Wounds of History takes a new view in psychoanalysis using a trans-generational and social/political/cultural model looking at trauma and its transmission. The view is radical in looking beyond maternal dyads and Oedipal triangles and in its portrayal of a multi-generational world that is no longer hierarchical. This look allows for greater clinical creativity for conceptualizing and treating human suffering, situating healing in expanding circles of witnessing.
The contributors to this volume look at inherited personal trauma involving legacies of war, genocide, slavery, political persecution, forced migration/unwelcomed immigration and the way attachment and connection is disrupted, traumatized and ultimately longing for repair and reconnection.
The book addresses several themes such as the ethical/social turn in psychoanalysis; the repetition of resilience and wounds and the repair of these wounds; the complexity of attachment in the aftermath of trauma, and the move towards social justice. In their contributions, the authors remain close to the human stories.
Wounds of History will be of interest to psychoanalysts, psychologists and other mental health professionals, as well as students or teachers of trauma studies, Jewish and gender studies and studies of genocide.
"This is a rich collection of transnational and interdisciplinary case studies and analyses written by leading scholars in a key field. It should be read for years to come by all those interested in diagnosing and healing the wounds of history."-Ben Kiernan, A.Whitney Griswold Professor of History, founding Director, Genocide Studies Program, Yale University.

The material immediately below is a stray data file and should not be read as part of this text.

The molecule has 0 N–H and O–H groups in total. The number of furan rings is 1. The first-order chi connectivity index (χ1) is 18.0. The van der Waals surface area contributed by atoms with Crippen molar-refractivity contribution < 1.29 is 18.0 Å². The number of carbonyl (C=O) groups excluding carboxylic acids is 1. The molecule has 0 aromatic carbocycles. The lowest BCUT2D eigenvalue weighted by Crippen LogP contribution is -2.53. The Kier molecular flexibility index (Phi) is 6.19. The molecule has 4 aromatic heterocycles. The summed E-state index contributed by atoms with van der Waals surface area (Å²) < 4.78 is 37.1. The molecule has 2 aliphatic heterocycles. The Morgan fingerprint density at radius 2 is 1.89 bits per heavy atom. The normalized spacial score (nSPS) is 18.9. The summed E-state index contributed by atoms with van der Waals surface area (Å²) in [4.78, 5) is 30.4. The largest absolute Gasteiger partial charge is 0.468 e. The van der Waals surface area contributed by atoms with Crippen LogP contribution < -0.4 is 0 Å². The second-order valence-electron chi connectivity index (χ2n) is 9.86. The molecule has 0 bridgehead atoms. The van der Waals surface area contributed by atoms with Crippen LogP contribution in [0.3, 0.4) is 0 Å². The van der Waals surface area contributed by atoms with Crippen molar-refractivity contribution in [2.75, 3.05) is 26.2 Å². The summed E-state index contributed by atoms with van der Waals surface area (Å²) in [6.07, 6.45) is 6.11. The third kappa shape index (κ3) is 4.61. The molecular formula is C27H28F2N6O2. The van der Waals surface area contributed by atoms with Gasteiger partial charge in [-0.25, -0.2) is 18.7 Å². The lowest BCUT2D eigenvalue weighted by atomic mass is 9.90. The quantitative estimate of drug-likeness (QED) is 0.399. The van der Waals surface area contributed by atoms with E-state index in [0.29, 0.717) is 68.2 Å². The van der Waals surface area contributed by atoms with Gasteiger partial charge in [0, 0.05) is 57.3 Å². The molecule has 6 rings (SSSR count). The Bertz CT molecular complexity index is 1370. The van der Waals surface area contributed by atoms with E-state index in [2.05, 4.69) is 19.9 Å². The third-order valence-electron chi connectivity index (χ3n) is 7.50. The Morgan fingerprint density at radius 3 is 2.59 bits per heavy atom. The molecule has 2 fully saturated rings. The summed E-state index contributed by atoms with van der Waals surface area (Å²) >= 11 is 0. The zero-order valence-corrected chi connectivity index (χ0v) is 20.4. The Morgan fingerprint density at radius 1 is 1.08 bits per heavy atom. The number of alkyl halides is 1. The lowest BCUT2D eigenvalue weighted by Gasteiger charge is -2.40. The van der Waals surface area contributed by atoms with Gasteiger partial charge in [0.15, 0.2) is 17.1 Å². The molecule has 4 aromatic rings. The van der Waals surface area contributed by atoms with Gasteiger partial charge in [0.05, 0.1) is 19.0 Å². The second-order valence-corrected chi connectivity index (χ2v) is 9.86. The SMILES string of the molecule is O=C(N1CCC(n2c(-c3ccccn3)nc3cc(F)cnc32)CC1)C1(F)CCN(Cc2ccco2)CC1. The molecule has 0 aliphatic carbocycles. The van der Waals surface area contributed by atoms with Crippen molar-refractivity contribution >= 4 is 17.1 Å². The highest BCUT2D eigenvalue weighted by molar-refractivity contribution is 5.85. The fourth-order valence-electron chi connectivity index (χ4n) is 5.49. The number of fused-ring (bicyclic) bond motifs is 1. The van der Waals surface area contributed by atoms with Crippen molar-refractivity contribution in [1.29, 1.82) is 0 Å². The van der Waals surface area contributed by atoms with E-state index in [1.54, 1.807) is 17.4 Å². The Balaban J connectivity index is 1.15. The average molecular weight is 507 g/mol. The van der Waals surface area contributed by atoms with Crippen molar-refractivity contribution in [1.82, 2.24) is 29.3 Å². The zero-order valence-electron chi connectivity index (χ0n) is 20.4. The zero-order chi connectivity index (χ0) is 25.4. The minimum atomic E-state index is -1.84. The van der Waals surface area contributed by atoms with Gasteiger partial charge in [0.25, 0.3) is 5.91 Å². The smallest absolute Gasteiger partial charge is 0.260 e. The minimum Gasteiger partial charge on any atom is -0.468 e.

"The great contribution of this volume is to enlarge the way we think about family dynamics, so that it is something that happens within history, often histories of violence, and across multiple generations. The other great contribution is to look at the way the transmission of trauma across the generations actually works. Doing so reveals the closeness and strength that may be communicated, as well as the pain and alienation. In both respects this volume reflects the ethical turn in psychoanalysis."-C. Fred Alford, Professor of Government and Distinguished Scholar-Teacher, University of Maryland, and author of Trauma and Forgiveness.
"Wounds of History offers a set of profound meditations on the role of the engaged other – be it the singular witness or the responsive community - as a facilitator of transformation and resilience in the face of indifference to malignant destructiveness. The essays in this volume span multiple ethnicities and historical traumas, and demonstrate a deep concern with an ethic of social justice and individual therapeutics."-Sam Gerson, Ph.D., founder, past president, and training and supervising analyst at the Psychoanalysis Institute of Northern California.